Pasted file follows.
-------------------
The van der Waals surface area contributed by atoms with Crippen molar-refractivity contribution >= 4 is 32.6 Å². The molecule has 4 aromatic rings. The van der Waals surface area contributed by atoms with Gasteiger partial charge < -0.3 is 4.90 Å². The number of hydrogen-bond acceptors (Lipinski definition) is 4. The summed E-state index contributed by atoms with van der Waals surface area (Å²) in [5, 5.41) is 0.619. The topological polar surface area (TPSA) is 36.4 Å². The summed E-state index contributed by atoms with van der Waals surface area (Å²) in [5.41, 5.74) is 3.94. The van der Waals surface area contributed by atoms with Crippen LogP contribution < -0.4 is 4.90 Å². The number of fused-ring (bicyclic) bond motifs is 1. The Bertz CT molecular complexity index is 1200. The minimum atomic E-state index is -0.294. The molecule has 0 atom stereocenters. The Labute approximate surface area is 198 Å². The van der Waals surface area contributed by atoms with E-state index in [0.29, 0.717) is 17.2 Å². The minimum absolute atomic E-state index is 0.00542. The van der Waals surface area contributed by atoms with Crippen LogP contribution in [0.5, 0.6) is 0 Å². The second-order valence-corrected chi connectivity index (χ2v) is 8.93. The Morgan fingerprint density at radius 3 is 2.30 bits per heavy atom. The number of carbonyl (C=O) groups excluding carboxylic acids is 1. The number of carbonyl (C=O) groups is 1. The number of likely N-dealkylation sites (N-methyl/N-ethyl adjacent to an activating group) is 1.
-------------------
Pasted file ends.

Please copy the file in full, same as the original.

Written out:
The van der Waals surface area contributed by atoms with Crippen molar-refractivity contribution >= 4 is 32.6 Å². The molecule has 4 aromatic rings. The van der Waals surface area contributed by atoms with Gasteiger partial charge < -0.3 is 4.90 Å². The number of hydrogen-bond acceptors (Lipinski definition) is 4. The summed E-state index contributed by atoms with van der Waals surface area (Å²) in [5, 5.41) is 0.619. The topological polar surface area (TPSA) is 36.4 Å². The summed E-state index contributed by atoms with van der Waals surface area (Å²) in [5.41, 5.74) is 3.94. The van der Waals surface area contributed by atoms with Crippen LogP contribution < -0.4 is 4.90 Å². The number of fused-ring (bicyclic) bond motifs is 1. The Bertz CT molecular complexity index is 1200. The minimum atomic E-state index is -0.294. The molecule has 0 atom stereocenters. The Labute approximate surface area is 198 Å². The van der Waals surface area contributed by atoms with E-state index in [0.29, 0.717) is 17.2 Å². The minimum absolute atomic E-state index is 0.00542. The van der Waals surface area contributed by atoms with Crippen LogP contribution in [0.5, 0.6) is 0 Å². The second-order valence-corrected chi connectivity index (χ2v) is 8.93. The Morgan fingerprint density at radius 3 is 2.30 bits per heavy atom. The number of carbonyl (C=O) groups excluding carboxylic acids is 1. The number of carbonyl (C=O) groups is 1. The number of likely N-dealkylation sites (N-methyl/N-ethyl adjacent to an activating group) is 1.